- Health and health care concepts
- Health care informatics
Many accredited colleges and universities offer nursing prerequisites online. Once complete, students may then apply to BSN schools of nursing as transfer students.
Admission into a School of Nursing
Once students have completed their general requirements and nursing prerequisites they may be eligible to apply for entrance into a BSN nursing program. Each school of nursing has its own admission requirements, which usually include things like:
- Minimum GPA for nursing prerequisites
- Minimum cumulative GPA
- Letters of reference
Because BSN students will be completing a clinical education program as part of the nursing school, they will also need to meet clinical requirements like:
- Criminal background check and drug screening
- Up-to-date vaccination record
- TB skin test
- Malpractice or liability insurance
- CPR and blood-borne pathogens training
Once admitted, students will be able to begin studying their upper-division core nursing courses, including a clinical segment.
Upper-Division Core BSN Courses in Illinois
The core nursing courses will prepare BSN students for real-world nursing. Core classes cover topics on a variety of important subjects, including:
- Fundamentals of nursing
- Community health and nursing
- Transcultural nursing
- Nursing research and evidence-based practice
- Nursing for children and adults
- Maternal child nursing
- Nursing and genetics
- Senior nursing
- Nursing management and leadership
As part of the core courses, students will also participate in clinical education. Clinicals can take place at any health care facility that has a contract with the student’s school of nursing. To adapt to students who may be completing a BSN program online, clinicals can take place at locations scattered throughout Illinois or even the nation. Some places that may facilitate clinicals for pre-licensure BSN programs include:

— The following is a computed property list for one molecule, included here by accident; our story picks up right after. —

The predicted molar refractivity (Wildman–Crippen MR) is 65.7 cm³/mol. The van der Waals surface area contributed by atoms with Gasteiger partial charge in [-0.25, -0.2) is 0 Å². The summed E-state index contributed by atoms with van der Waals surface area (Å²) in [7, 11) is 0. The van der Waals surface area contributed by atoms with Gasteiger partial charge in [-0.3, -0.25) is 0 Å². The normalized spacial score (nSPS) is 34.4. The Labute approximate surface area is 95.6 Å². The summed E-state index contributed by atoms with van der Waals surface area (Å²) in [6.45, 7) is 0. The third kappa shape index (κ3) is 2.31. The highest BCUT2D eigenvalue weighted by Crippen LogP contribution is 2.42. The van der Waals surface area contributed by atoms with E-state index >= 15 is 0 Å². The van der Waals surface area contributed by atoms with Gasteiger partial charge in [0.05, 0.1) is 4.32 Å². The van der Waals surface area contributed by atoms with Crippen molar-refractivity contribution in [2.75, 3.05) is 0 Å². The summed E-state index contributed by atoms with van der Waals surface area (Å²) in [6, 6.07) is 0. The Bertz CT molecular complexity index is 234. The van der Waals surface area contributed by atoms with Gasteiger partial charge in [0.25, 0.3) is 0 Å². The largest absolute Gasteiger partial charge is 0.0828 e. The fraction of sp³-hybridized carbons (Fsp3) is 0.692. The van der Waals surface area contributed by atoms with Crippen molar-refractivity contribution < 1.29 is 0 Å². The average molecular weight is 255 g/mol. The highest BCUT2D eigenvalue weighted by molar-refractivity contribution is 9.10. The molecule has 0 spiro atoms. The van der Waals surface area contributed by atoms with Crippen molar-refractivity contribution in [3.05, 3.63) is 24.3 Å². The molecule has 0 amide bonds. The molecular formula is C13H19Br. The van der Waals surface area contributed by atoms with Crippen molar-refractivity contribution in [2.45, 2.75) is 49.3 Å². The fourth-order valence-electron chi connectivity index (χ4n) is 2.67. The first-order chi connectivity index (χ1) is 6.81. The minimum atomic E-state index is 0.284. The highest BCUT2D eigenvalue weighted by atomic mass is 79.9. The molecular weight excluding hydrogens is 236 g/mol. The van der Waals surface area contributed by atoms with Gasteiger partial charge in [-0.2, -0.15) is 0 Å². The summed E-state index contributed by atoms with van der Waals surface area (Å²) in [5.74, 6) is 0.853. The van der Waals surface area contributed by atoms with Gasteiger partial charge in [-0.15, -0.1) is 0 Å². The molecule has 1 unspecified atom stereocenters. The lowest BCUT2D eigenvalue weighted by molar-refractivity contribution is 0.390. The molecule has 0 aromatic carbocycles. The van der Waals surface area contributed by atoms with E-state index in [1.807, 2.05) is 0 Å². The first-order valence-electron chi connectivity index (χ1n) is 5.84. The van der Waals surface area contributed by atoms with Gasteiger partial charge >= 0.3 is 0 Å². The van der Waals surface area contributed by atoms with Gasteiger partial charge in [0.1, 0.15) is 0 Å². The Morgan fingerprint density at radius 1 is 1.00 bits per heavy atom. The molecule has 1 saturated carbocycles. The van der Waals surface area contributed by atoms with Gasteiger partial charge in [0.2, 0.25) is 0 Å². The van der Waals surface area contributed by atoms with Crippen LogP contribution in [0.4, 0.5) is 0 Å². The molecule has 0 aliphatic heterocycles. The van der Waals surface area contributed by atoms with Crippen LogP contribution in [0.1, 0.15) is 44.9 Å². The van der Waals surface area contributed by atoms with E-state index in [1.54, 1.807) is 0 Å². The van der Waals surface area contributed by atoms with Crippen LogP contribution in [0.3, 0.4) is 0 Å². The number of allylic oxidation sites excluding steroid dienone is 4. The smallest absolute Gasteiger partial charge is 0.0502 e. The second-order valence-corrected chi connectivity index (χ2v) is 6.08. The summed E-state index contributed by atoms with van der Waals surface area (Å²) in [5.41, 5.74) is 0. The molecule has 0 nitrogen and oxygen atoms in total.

- Children’s Hospital in Peoria
- Johnston R Bowman Health Center in Chicago
- Advocate Christ Medical Center in Downers Grove
- Evanston Hospital
- Northwestern Memorial Hospital in Chicago
- Saint Alexius Medical Center in Hoffman Estates
- Advocate Lutheran General Hospital in Park Ridge
- Alexian Brothers Medical Center in Elk Grove Village
- Cadence Health-Central DuPage Hospital
- Clinical simulation laboratories
Taking the NCLEX-RN Examination in Illinois
Upon earning a BSN degree, students will be prepared to take the NCLEX-RN Examination proctored by the company Pearson VUE. Candidates can sign up for this through the National Council of State Boards of Nursing (NCSBN). Candidates can begin reviewing for this by studying materials like:
Illinois test takers score better than the national average. Last year 84 percent of Illinois’ 6,243 NCLEX-RN test takers passed the exam. The state’s BSN graduates also have a better chance of passing this exam than those who only hold an ADN.
Resources for Prospective BSN Students in Illinois
Each college of nursing can additionally point prospective students in the right direction for scholarships and grants.
Employers also recognize the benefits of higher education, and many of Illinois’ major health care providers offer incentives like tuition reimbursement and salary bonuses to support their employees’ quest for a BSN.
Nurses who have a BSN can also find jobs that are more advanced, including positions like:
- Nursing program teacher or lecturer
- Nurse supervisor
- Nurse coordinator
- Clinical nurse manager
- Clinical researcher and support specialist
- Document integrity specialist